What Was Wallace’s Theory of Evolution by Natural Selection?


Jane Flores

Wallace’s Theory of Evolution by Natural Selection

Charles Darwin is widely known for his theory of evolution by natural selection, but what many people don’t realize is that he was not the only one to come up with this idea. In fact, another naturalist named Alfred Russel Wallace independently developed the same theory around the same time. So, what exactly was Wallace’s theory of evolution by natural selection?

Wallace’s Background and Contributions

Alfred Russel Wallace was born in January 1823 in Wales. He became interested in natural history at a young age and spent much of his life traveling to different parts of the world to study plants and animals. In the mid-19th century, Wallace began corresponding with Charles Darwin, who was also a naturalist and had similar interests.

In 1858, Wallace sent Darwin a letter outlining his theory of evolution by natural selection. Darwin was surprised to see that Wallace had arrived at the same conclusion independently. The two men presented their ideas together at a meeting of the Linnean Society in London later that year.

The Basics of Wallace’s Theory

So, what did Wallace’s theory actually say? Like Darwin, he believed that species change over time through a process called natural selection. This means that individuals with advantageous traits are more likely to survive and reproduce than those without those traits.

Wallace also recognized that there is variation within species – not all individuals are exactly the same. Some might have slightly longer legs or be able to digest certain foods more easily than others. These variations can be passed down from generation to generation through genetic inheritance.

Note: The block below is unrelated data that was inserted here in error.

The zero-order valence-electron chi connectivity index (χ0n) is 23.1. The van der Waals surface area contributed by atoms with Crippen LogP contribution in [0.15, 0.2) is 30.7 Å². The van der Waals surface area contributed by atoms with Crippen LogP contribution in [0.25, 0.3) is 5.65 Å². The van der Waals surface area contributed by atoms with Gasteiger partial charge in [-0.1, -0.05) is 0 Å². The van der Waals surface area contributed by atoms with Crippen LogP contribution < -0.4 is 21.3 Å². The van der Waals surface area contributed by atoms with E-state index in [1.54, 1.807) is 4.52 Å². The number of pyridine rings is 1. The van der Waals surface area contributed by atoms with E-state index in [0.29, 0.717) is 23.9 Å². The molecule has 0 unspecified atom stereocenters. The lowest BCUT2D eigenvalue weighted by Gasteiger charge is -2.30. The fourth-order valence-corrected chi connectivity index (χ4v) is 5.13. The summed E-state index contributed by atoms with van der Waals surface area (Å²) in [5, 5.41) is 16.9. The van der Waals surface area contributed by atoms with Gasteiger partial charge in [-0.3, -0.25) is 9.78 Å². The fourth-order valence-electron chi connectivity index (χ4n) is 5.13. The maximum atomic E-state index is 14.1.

According to Wallace’s theory, over long periods of time, these small changes can add up and eventually lead to the formation of new species. For example, imagine a population of birds where some have slightly longer beaks than others.

If food becomes scarce and only birds with longer beaks are able to survive, then over time the average beak length of the population will increase. This could eventually lead to the development of a separate species with longer beaks.

Differences between Wallace’s and Darwin’s Theories

While Wallace’s theory was similar to Darwin’s, there were some key differences. For example, Wallace believed that natural selection was not the only factor driving evolution – he also thought that there were other forces at work, such as sexual selection (where individuals with certain traits are more attractive to potential mates).

Wallace also believed in a type of Lamarckian evolution, which states that organisms can pass on traits acquired during their lifetime to their offspring. Darwin did not agree with this idea.


Despite these differences, both Darwin and Wallace played important roles in developing our understanding of evolution by natural selection. Today, their theories continue to be studied and refined by scientists all over the world. Understanding these concepts is crucial for anyone interested in biology or the history of science.